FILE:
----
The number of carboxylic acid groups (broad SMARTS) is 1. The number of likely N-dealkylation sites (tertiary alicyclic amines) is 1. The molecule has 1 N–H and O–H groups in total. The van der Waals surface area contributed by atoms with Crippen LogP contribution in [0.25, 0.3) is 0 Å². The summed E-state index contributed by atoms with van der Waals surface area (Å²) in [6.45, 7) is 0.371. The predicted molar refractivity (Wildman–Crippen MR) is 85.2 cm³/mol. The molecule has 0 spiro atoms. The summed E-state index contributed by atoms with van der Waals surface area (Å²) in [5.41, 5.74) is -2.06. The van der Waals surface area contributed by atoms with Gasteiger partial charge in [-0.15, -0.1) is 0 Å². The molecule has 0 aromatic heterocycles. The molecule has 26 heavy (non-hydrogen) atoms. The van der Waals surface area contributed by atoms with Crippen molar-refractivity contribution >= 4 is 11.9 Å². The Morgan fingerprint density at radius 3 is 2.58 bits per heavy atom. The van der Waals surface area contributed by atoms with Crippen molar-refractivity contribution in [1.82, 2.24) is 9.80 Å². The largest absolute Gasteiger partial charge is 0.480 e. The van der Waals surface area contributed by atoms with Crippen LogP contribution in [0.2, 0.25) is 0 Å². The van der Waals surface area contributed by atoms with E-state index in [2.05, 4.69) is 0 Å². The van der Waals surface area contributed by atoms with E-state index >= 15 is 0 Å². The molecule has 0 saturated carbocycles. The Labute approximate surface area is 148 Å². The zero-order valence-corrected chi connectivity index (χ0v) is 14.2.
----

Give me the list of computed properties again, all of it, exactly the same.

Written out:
The number of carboxylic acid groups (broad SMARTS) is 1. The number of likely N-dealkylation sites (tertiary alicyclic amines) is 1. The molecule has 1 N–H and O–H groups in total. The van der Waals surface area contributed by atoms with Crippen LogP contribution in [0.25, 0.3) is 0 Å². The summed E-state index contributed by atoms with van der Waals surface area (Å²) in [6.45, 7) is 0.371. The predicted molar refractivity (Wildman–Crippen MR) is 85.2 cm³/mol. The molecule has 0 spiro atoms. The summed E-state index contributed by atoms with van der Waals surface area (Å²) in [5.41, 5.74) is -2.06. The van der Waals surface area contributed by atoms with Gasteiger partial charge in [-0.15, -0.1) is 0 Å². The molecule has 0 aromatic heterocycles. The molecule has 26 heavy (non-hydrogen) atoms. The van der Waals surface area contributed by atoms with Crippen molar-refractivity contribution >= 4 is 11.9 Å². The Morgan fingerprint density at radius 3 is 2.58 bits per heavy atom. The van der Waals surface area contributed by atoms with Crippen molar-refractivity contribution in [1.82, 2.24) is 9.80 Å². The largest absolute Gasteiger partial charge is 0.480 e. The van der Waals surface area contributed by atoms with Crippen LogP contribution in [0.2, 0.25) is 0 Å². The van der Waals surface area contributed by atoms with E-state index in [2.05, 4.69) is 0 Å². The van der Waals surface area contributed by atoms with E-state index >= 15 is 0 Å². The molecule has 0 saturated carbocycles. The Labute approximate surface area is 148 Å². The zero-order valence-corrected chi connectivity index (χ0v) is 14.2.